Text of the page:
14 Sep Long term relationship: case study
– Es ist uns wichting, langfristige Beziehung aufzubauen. – It was also important for them to make sure that they do not commit a serious mistake by going out of the headquarters in Germany to look for local suppliers in Poland and the neighboring countries. – Are these people cultured at all? – the HR Manager’s eyes seemed to ask, as she watched me entering the room.
Some cultural knowledge helped. This could be one of our most prestigious Clients, since we were just starting the consulting business in the free market. We had prepared everything and had even more documentation for the meeting, printed it all carefully in color, and had an extensive PowerPoint presentation on hand, just in case. Some welcoming words in German helped. Speaking German was building our credibility.
It was not an easy decision for them to get out of the safe world of trusted suppliers in Germany. – We have been long considering it – the HR Manager told me. – But now it has become a necessity. It is hard to find people who speak fluent German in these countries here, and the language should never be the only criterion for hiring a manager-to-be. We noticed the international staff was very quiet in the trainings at headquarters. It is very probable that the language barrier was too big. There was no need for her to say that all trainings in Germany were delivered in German. This was a German company.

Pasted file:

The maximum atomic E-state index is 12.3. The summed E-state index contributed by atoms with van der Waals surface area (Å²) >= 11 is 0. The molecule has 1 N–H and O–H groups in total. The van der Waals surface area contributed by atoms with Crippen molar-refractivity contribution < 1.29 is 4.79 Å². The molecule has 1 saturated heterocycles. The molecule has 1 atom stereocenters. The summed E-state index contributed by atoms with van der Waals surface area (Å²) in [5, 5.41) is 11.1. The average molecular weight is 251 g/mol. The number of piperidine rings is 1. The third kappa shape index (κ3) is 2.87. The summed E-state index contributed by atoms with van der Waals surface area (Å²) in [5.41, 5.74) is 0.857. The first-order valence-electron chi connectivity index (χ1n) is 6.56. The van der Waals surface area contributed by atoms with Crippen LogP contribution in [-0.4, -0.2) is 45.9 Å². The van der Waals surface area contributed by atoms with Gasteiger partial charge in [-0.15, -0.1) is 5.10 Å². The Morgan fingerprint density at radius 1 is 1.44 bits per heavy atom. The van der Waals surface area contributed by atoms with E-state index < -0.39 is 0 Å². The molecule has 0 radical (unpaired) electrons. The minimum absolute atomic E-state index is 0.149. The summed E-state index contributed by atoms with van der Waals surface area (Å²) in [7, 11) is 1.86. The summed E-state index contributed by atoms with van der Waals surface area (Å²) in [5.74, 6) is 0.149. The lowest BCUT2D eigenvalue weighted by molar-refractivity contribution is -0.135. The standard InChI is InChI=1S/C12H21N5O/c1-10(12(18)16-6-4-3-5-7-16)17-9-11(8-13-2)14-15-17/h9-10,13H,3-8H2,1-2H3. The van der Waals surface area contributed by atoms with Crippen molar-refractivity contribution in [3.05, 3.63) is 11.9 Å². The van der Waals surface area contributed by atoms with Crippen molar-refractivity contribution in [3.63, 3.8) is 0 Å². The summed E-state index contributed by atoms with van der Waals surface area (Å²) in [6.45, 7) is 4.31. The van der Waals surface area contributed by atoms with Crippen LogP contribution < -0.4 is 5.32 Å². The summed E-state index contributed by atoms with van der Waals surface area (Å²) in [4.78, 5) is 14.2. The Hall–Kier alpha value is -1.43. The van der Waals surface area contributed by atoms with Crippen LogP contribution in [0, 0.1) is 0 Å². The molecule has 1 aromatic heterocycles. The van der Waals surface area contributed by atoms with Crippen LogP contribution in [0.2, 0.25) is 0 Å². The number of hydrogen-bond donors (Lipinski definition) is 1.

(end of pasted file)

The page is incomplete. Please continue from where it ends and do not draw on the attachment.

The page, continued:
They took the big leap of faith: they trusted us. And it was a good choice. Surprised, they discovered that we can talk about bridging competence gaps, design curriculum, and advise on appraisal systems. We designed and ran a three-level development program for the management staff and practical sessions on running appraisal interviews. The programs in Poland were so highly appreciated by the participants that the company invited us to support them also in other countries. We could not be happier about the long term relationship we have developed.